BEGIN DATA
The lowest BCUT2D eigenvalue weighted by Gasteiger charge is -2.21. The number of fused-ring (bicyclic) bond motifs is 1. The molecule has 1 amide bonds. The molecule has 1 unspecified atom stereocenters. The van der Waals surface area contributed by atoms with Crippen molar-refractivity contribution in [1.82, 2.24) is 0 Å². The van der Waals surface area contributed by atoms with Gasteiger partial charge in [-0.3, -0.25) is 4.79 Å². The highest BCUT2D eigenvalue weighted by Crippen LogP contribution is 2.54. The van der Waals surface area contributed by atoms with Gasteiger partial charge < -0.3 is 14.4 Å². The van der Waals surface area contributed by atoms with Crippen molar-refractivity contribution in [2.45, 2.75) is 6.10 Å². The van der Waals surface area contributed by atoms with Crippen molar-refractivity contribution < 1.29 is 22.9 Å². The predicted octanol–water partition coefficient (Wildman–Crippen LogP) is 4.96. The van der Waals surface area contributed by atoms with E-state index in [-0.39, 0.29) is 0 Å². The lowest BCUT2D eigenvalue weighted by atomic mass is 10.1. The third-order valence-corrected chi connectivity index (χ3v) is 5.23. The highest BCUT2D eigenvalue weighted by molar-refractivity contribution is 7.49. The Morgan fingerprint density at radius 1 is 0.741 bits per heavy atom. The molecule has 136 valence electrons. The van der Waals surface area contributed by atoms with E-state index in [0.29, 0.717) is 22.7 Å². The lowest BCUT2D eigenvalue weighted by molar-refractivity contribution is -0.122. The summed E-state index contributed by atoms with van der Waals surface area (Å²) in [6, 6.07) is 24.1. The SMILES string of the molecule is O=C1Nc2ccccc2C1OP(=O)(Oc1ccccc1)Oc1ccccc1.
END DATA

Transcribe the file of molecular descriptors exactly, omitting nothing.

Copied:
The lowest BCUT2D eigenvalue weighted by Gasteiger charge is -2.21. The number of fused-ring (bicyclic) bond motifs is 1. The molecule has 1 amide bonds. The molecule has 1 unspecified atom stereocenters. The van der Waals surface area contributed by atoms with Crippen molar-refractivity contribution in [1.82, 2.24) is 0 Å². The van der Waals surface area contributed by atoms with Gasteiger partial charge in [-0.3, -0.25) is 4.79 Å². The highest BCUT2D eigenvalue weighted by Crippen LogP contribution is 2.54. The van der Waals surface area contributed by atoms with Gasteiger partial charge < -0.3 is 14.4 Å². The van der Waals surface area contributed by atoms with Crippen molar-refractivity contribution in [2.45, 2.75) is 6.10 Å². The van der Waals surface area contributed by atoms with Crippen molar-refractivity contribution < 1.29 is 22.9 Å². The predicted octanol–water partition coefficient (Wildman–Crippen LogP) is 4.96. The van der Waals surface area contributed by atoms with E-state index in [-0.39, 0.29) is 0 Å². The lowest BCUT2D eigenvalue weighted by atomic mass is 10.1. The third-order valence-corrected chi connectivity index (χ3v) is 5.23. The highest BCUT2D eigenvalue weighted by molar-refractivity contribution is 7.49. The Morgan fingerprint density at radius 1 is 0.741 bits per heavy atom. The molecule has 136 valence electrons. The van der Waals surface area contributed by atoms with E-state index in [0.29, 0.717) is 22.7 Å². The lowest BCUT2D eigenvalue weighted by molar-refractivity contribution is -0.122. The summed E-state index contributed by atoms with van der Waals surface area (Å²) in [6, 6.07) is 24.1. The SMILES string of the molecule is O=C1Nc2ccccc2C1OP(=O)(Oc1ccccc1)Oc1ccccc1.